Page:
10 Peruvian dishes you should try before you die

(Approximate reading time: 20 minutes)

Well, maybe the title is been a little too martial and gonzo. But it doesn’t change the tasty and surprising content, that this article about the Peruvian kitchen will show to you. The Peruvian kitchen is world famous and a culinary delight for even the most critical gourmets. During my time in Peru I had the joy to discover a lot of brilliant flavors, aromatic spices and tasty sauces in a variety of excellent dishes. Therefore, it’s not an accident, that the Peruvian kitchen is seen as the best kitchen of the world. At least if you ask every Peruvian.

To make this opinion more objective, some other rankings and opinions demonstrated, that the Peruvian kitchen is always ranked in the Top lists when it comes to the joy of eating. Three of the Top 50 restaurants worldwide are based in Lima and Peru’s capital was even called the World’s Best Food City. The World Travel Awards have named Peru the World’s Leading Culinary Destination. Besides that, Peru has the best chef in the world.

Any more doubts or questions? Shoot!

During my time in Peru I had the joy to discover a lot of excellent Peruvian dishes. You should imagine the Peruvian dish as a language. All are very proud to speak it, but there are a lot of dialects, but everyone likes poems. The coastal kitchen with all its fish and seafood dishes is way different than the Andean style where it is tradition to prepare native animals or the Amazonian cuisine where many local fruits and sometimes insects are used for the dishes. The mixing of all different cultures and the variety of climates within the country determine the variety of local cuisine. This would be actually worth another blog article. But I would like to focus this time on the best dishes I discovered during my time in Peru.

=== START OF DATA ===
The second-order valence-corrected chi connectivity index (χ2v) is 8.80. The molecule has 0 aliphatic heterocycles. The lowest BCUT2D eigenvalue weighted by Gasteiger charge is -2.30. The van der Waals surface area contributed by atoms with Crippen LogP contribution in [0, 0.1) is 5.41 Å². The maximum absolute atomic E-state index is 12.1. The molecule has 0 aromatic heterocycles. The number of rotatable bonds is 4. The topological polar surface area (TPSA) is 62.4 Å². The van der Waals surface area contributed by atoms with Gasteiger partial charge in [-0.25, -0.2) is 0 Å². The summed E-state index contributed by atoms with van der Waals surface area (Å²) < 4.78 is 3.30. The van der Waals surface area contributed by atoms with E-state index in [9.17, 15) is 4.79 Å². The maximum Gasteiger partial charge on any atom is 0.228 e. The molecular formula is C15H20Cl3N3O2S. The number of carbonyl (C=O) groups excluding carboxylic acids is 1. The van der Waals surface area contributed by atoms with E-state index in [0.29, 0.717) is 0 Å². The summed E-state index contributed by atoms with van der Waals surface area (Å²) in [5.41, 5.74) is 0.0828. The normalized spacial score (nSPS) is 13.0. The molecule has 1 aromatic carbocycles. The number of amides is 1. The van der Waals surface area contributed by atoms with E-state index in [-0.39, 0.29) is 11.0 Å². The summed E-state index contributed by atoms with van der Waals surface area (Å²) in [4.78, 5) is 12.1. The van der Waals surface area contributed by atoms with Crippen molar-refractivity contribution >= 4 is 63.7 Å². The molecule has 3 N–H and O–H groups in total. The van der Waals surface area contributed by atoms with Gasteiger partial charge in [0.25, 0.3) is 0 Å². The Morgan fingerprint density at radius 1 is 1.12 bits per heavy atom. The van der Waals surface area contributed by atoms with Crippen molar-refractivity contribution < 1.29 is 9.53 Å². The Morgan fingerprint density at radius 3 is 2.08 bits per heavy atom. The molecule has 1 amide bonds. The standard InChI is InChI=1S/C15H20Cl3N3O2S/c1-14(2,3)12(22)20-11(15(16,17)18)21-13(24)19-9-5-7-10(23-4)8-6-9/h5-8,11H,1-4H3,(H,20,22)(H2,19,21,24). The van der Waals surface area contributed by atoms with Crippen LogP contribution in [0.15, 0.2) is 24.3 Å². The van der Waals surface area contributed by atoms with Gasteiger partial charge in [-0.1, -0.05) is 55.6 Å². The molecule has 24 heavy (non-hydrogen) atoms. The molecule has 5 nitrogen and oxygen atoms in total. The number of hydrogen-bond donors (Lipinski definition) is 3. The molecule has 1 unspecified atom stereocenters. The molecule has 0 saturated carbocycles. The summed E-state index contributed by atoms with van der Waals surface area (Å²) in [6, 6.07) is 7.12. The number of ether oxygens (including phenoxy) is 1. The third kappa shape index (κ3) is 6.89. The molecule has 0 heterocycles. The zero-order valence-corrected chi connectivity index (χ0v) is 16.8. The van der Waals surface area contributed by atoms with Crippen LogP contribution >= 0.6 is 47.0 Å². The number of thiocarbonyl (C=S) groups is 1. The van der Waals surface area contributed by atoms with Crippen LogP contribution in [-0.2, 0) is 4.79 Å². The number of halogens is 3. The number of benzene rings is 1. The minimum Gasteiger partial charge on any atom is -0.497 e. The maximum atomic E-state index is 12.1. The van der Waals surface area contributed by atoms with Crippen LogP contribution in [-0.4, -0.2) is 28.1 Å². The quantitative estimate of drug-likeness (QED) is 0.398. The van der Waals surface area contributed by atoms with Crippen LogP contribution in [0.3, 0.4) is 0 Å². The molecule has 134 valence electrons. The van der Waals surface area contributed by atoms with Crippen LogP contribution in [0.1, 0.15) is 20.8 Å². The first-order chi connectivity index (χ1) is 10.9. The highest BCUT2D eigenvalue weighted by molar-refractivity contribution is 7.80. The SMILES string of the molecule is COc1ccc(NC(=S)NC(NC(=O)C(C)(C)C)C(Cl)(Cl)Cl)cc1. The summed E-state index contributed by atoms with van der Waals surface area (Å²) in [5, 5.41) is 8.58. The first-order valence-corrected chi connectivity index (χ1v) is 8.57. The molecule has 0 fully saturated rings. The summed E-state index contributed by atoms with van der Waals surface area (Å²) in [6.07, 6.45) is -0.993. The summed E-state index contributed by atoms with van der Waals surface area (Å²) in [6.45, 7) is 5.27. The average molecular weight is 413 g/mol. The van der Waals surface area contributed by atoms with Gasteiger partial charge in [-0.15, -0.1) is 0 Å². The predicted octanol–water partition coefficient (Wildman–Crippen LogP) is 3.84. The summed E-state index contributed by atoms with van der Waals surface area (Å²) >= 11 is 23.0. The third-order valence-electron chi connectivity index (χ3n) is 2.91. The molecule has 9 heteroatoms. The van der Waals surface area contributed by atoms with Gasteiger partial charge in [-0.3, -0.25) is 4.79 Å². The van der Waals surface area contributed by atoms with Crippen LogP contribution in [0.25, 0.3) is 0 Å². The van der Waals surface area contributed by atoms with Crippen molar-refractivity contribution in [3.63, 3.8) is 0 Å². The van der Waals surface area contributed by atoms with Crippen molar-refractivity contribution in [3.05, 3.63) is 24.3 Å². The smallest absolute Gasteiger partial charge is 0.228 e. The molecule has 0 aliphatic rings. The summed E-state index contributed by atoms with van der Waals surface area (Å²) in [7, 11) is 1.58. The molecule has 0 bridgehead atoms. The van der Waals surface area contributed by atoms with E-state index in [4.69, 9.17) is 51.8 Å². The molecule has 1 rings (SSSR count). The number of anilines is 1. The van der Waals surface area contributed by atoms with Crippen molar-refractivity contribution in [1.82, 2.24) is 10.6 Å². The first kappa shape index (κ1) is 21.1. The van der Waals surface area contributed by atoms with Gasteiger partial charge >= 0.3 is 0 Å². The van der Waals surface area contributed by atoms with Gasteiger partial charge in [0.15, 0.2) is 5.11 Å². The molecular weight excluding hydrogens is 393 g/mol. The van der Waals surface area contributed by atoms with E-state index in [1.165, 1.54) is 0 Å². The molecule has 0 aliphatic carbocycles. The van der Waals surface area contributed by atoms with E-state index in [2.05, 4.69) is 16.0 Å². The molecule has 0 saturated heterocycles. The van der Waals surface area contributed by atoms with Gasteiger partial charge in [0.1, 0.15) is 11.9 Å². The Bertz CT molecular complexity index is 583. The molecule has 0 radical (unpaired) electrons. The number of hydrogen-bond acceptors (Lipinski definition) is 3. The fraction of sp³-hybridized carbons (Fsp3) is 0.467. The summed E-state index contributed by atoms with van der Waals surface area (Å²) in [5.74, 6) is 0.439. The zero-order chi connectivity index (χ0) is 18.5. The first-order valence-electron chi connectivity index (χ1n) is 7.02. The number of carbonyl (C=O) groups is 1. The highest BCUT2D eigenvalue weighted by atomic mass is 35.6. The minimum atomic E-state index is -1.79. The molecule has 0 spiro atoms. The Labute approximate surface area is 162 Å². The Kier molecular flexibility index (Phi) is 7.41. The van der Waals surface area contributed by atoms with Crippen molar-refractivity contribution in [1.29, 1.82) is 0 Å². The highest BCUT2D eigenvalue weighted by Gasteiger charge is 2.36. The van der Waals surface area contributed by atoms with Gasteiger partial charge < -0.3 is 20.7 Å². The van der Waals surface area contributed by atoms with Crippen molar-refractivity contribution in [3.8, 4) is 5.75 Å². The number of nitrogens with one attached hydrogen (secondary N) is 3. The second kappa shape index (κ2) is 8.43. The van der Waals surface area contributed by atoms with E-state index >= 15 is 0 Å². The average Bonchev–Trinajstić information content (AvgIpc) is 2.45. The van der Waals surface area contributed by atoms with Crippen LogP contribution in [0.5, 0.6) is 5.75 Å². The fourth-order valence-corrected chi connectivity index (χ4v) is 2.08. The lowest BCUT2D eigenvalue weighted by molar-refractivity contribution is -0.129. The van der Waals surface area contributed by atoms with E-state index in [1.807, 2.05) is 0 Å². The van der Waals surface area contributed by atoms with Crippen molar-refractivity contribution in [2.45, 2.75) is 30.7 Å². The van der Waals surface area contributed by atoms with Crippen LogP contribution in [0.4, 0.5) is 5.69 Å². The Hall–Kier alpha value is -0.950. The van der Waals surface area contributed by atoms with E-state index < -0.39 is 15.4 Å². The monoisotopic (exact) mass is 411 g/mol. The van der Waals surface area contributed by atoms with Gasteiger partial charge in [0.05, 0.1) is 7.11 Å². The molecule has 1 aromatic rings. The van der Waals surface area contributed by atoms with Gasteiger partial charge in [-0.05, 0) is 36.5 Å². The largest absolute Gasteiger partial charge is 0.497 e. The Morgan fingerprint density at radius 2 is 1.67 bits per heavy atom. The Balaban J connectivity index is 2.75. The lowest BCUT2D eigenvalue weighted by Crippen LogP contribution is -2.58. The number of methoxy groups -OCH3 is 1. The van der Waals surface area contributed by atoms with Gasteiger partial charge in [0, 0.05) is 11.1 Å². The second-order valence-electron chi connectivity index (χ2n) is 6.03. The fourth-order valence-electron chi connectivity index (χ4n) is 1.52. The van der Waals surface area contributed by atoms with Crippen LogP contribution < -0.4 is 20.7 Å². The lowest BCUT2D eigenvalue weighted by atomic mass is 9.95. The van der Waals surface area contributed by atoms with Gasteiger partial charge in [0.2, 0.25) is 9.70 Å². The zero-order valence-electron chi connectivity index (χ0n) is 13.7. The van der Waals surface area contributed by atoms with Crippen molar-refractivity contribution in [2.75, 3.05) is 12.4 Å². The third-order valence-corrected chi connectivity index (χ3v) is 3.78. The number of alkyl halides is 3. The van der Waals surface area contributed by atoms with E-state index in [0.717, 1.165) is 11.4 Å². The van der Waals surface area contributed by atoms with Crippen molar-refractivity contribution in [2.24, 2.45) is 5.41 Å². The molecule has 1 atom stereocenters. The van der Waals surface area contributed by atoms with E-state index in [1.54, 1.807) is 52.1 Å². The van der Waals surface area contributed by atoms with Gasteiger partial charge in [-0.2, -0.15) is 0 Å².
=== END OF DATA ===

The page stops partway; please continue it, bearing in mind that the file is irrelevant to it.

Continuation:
There are dishes you wouldn’t even imagine of their powerful tastes. I was more than cosseted and blessed with all the brilliant flavors, aromatic spices and tasty sauces in a variety of excellent dishes, that the Peruvian kitchen has to offer. I would like to show all people the 10 best national dishes I tried during my time in Peru.

1 – Tacacho con cecina

The first dish I would like to introduce is a made in the Amazonian region from Peru. Tacacho comes from the Quechua ‘Taka chu’ which means ‘the beaten one’. But don’t worry: If you order this food in a restaurant, no one will ever beat you. These Peruvians are just making jokes – and great dishes like Tacacho con cecina.

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Cecina is a dried and smoked pork filet. Usually it is prepared on a grill. Its taste is super juicy and aromatically salty. I can’t really explain why, but I didn’t have the usual feeling of pork when I ate it. It tastes different than expected, but I can’t really explain how. That’s why I had to make sure, that it is really pork and asked twice.